Clean and orderly anchor stations allow for easier verification and checking, easier modification if required, and easier tear down when completed. A neat and orderly system helps in every aspect of an operation, but anchors can easily become confusing. If several anchors in a given site are to be created, a central equipment cache should be located where gear not in use can be stored. While constructing an anchor, the rescue member should wear the systems equipment rack over the shoulder or place the rack in a safe location (preferably hanging if possible). Avoid placing gear on the ground. Loose gear can be kicked over the side which presents a hazard for the rescue team working below and eliminates that piece gear from availability. Gear easily becomes lost in snow during winter operations. A spare attachment point created from an additional webbing sling or a middleman's knot as is shown in figure - 8 may be used to hold spare equipment used at a station.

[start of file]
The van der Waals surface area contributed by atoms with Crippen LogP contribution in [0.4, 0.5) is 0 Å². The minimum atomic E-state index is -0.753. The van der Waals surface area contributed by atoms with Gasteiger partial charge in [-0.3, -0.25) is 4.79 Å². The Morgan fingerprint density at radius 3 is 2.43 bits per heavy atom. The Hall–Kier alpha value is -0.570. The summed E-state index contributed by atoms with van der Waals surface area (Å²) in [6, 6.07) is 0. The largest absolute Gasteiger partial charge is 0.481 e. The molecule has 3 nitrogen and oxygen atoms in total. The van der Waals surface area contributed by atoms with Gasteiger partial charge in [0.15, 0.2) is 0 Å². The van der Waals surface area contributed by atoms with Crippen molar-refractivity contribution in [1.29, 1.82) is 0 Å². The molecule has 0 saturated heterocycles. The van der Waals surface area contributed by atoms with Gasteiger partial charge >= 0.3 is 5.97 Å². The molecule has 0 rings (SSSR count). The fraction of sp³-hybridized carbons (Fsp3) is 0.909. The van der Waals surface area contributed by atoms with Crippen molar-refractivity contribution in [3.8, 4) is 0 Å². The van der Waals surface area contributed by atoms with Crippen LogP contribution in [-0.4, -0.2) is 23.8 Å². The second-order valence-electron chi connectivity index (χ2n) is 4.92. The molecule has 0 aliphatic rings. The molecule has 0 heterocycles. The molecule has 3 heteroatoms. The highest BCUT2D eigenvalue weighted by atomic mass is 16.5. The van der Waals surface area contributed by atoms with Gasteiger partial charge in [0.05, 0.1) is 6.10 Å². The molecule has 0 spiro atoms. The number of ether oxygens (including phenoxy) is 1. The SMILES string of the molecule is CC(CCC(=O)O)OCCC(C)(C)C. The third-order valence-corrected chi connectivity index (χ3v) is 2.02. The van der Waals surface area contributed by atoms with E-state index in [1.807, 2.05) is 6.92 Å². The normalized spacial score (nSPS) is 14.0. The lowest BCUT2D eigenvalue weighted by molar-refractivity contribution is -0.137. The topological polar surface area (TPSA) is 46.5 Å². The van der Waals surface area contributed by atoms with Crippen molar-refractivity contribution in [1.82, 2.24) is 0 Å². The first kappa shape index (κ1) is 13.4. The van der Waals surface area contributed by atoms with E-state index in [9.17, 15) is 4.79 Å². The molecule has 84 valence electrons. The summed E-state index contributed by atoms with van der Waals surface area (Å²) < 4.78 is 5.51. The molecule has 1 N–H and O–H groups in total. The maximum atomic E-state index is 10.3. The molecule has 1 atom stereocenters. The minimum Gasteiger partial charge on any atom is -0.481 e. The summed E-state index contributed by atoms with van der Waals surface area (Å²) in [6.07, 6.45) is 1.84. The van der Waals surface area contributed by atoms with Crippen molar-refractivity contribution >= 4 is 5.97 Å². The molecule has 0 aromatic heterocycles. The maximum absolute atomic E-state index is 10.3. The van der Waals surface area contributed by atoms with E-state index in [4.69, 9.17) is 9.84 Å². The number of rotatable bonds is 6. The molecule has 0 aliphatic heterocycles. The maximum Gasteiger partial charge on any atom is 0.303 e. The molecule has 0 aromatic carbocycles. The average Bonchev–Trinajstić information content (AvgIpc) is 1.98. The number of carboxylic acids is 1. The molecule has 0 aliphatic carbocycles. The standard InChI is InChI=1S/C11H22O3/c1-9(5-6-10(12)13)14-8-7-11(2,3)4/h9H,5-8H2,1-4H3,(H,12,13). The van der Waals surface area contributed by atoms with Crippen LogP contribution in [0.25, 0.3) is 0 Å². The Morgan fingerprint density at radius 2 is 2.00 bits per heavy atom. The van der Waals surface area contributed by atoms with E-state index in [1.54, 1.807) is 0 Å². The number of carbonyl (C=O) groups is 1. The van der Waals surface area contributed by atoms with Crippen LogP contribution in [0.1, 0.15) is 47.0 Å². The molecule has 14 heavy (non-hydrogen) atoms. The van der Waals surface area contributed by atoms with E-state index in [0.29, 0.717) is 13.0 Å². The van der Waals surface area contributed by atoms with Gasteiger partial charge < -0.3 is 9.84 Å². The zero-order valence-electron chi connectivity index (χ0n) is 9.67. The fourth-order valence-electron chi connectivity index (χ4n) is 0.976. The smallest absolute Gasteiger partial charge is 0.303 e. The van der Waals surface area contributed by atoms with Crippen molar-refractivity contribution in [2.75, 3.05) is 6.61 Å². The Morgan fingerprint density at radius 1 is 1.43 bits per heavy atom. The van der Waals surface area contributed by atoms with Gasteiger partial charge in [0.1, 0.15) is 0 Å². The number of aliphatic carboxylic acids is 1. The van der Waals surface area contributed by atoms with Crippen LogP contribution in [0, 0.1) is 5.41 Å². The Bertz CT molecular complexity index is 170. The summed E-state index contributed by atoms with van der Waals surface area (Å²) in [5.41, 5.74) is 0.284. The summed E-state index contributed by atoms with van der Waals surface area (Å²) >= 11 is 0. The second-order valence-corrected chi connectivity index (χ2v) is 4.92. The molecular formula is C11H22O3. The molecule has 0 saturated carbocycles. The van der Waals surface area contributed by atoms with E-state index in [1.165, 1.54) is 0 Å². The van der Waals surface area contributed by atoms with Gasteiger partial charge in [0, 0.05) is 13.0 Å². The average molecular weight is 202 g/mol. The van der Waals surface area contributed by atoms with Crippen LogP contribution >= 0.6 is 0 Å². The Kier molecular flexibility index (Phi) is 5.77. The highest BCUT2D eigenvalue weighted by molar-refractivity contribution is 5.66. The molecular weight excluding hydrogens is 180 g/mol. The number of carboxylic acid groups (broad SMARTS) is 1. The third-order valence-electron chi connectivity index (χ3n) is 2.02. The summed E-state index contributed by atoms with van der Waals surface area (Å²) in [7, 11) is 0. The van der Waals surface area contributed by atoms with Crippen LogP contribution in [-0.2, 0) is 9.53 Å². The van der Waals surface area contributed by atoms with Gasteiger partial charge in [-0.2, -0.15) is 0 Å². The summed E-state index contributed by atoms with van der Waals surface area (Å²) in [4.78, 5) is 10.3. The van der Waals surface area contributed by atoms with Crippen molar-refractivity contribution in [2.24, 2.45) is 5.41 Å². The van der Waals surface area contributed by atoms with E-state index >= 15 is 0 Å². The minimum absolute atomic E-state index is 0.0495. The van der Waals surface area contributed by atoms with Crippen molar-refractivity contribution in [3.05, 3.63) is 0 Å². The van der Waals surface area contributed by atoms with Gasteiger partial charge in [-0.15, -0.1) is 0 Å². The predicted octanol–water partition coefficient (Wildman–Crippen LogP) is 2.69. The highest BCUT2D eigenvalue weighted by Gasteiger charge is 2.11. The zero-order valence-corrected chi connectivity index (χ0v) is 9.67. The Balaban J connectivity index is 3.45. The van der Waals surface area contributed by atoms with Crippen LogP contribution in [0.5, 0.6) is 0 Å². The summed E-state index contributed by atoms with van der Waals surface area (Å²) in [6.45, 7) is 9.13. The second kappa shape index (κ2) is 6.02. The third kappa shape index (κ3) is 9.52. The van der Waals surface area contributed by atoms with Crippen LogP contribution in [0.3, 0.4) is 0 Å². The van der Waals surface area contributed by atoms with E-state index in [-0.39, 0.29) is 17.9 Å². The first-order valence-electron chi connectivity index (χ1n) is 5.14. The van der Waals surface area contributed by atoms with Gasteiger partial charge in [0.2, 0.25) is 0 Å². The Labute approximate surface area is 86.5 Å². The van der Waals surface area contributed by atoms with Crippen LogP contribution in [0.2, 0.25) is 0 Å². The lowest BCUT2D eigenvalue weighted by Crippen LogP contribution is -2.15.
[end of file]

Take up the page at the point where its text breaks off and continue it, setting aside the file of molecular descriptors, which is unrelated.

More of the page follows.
Natural anchors use webbing, rope sections, or actual system ropes to attach directly to solid objects such as rocks, trees, etc. One inch webbing runners are usually the first choice. The flat webbing profile allows a greater surface area and greater friction around an object than does round rope which helps to keep the anchor from moving or turning out of position. The girth hitch is the manner of choice for securing a runner or a continuous loop of rope to an object.